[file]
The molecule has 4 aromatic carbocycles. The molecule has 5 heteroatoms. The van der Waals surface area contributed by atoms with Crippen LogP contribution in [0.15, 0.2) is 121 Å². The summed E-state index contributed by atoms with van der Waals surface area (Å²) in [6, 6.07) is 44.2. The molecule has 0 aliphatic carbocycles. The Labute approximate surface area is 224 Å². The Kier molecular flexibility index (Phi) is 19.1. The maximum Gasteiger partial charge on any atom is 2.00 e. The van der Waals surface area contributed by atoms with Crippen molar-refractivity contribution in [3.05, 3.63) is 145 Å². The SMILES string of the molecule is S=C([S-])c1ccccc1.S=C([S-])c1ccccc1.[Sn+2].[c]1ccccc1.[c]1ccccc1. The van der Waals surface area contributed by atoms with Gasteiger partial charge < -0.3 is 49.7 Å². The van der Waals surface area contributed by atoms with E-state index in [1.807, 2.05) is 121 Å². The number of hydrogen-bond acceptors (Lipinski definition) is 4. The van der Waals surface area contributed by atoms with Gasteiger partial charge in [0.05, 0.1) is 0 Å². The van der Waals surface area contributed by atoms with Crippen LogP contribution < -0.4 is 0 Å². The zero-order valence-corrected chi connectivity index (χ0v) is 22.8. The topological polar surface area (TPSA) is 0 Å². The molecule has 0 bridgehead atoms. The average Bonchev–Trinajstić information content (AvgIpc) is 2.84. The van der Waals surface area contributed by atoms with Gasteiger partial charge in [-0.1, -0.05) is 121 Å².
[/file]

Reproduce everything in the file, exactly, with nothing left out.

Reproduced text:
The molecule has 4 aromatic carbocycles. The molecule has 5 heteroatoms. The van der Waals surface area contributed by atoms with Crippen LogP contribution in [0.15, 0.2) is 121 Å². The summed E-state index contributed by atoms with van der Waals surface area (Å²) in [6, 6.07) is 44.2. The molecule has 0 aliphatic carbocycles. The Labute approximate surface area is 224 Å². The Kier molecular flexibility index (Phi) is 19.1. The maximum Gasteiger partial charge on any atom is 2.00 e. The van der Waals surface area contributed by atoms with Crippen molar-refractivity contribution in [3.05, 3.63) is 145 Å². The SMILES string of the molecule is S=C([S-])c1ccccc1.S=C([S-])c1ccccc1.[Sn+2].[c]1ccccc1.[c]1ccccc1. The van der Waals surface area contributed by atoms with Gasteiger partial charge < -0.3 is 49.7 Å². The van der Waals surface area contributed by atoms with E-state index in [1.807, 2.05) is 121 Å². The number of hydrogen-bond acceptors (Lipinski definition) is 4. The van der Waals surface area contributed by atoms with Gasteiger partial charge in [0.05, 0.1) is 0 Å². The van der Waals surface area contributed by atoms with Crippen LogP contribution < -0.4 is 0 Å². The zero-order valence-corrected chi connectivity index (χ0v) is 22.8. The topological polar surface area (TPSA) is 0 Å². The molecule has 0 bridgehead atoms. The average Bonchev–Trinajstić information content (AvgIpc) is 2.84. The van der Waals surface area contributed by atoms with Gasteiger partial charge in [-0.1, -0.05) is 121 Å².